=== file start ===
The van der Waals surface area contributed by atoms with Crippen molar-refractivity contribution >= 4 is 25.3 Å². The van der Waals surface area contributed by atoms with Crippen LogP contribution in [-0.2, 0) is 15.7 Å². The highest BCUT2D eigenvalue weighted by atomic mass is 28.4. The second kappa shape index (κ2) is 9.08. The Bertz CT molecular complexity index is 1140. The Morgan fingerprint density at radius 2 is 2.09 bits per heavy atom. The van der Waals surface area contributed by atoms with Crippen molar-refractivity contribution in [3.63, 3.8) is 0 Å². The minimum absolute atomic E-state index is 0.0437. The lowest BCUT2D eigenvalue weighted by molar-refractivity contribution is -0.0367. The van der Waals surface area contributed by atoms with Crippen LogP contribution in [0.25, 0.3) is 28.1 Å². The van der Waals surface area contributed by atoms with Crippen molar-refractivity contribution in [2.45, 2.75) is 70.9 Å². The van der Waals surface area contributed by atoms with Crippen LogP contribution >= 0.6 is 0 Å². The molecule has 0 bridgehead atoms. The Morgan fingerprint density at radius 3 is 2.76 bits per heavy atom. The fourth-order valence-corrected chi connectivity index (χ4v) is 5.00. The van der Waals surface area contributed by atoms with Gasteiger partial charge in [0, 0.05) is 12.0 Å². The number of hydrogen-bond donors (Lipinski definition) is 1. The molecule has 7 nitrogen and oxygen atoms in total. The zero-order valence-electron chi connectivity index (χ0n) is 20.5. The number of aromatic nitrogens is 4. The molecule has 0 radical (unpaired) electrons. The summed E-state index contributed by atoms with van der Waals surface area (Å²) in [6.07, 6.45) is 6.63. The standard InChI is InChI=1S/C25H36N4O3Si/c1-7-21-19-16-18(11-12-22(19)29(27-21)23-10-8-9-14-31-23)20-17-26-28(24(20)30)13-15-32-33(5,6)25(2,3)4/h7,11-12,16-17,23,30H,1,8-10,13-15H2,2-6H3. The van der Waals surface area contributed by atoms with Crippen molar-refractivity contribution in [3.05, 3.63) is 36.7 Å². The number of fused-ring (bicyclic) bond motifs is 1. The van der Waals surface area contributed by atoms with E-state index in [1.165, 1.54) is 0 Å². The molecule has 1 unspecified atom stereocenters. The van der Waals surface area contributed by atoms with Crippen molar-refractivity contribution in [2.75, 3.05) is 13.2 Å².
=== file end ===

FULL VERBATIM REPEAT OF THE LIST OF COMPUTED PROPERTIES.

The van der Waals surface area contributed by atoms with Crippen molar-refractivity contribution >= 4 is 25.3 Å². The van der Waals surface area contributed by atoms with Crippen LogP contribution in [-0.2, 0) is 15.7 Å². The highest BCUT2D eigenvalue weighted by atomic mass is 28.4. The second kappa shape index (κ2) is 9.08. The Bertz CT molecular complexity index is 1140. The Morgan fingerprint density at radius 2 is 2.09 bits per heavy atom. The van der Waals surface area contributed by atoms with Crippen molar-refractivity contribution in [3.63, 3.8) is 0 Å². The minimum absolute atomic E-state index is 0.0437. The lowest BCUT2D eigenvalue weighted by molar-refractivity contribution is -0.0367. The van der Waals surface area contributed by atoms with Crippen LogP contribution in [0.25, 0.3) is 28.1 Å². The van der Waals surface area contributed by atoms with Crippen molar-refractivity contribution in [2.45, 2.75) is 70.9 Å². The van der Waals surface area contributed by atoms with Crippen LogP contribution >= 0.6 is 0 Å². The molecule has 0 bridgehead atoms. The Morgan fingerprint density at radius 3 is 2.76 bits per heavy atom. The fourth-order valence-corrected chi connectivity index (χ4v) is 5.00. The van der Waals surface area contributed by atoms with Gasteiger partial charge in [0, 0.05) is 12.0 Å². The number of hydrogen-bond donors (Lipinski definition) is 1. The molecule has 7 nitrogen and oxygen atoms in total. The zero-order valence-electron chi connectivity index (χ0n) is 20.5. The number of aromatic nitrogens is 4. The molecule has 0 radical (unpaired) electrons. The summed E-state index contributed by atoms with van der Waals surface area (Å²) in [6.07, 6.45) is 6.63. The standard InChI is InChI=1S/C25H36N4O3Si/c1-7-21-19-16-18(11-12-22(19)29(27-21)23-10-8-9-14-31-23)20-17-26-28(24(20)30)13-15-32-33(5,6)25(2,3)4/h7,11-12,16-17,23,30H,1,8-10,13-15H2,2-6H3. The van der Waals surface area contributed by atoms with Crippen molar-refractivity contribution in [3.05, 3.63) is 36.7 Å². The number of fused-ring (bicyclic) bond motifs is 1. The van der Waals surface area contributed by atoms with E-state index in [1.165, 1.54) is 0 Å². The molecule has 1 unspecified atom stereocenters. The van der Waals surface area contributed by atoms with Crippen molar-refractivity contribution in [2.75, 3.05) is 13.2 Å².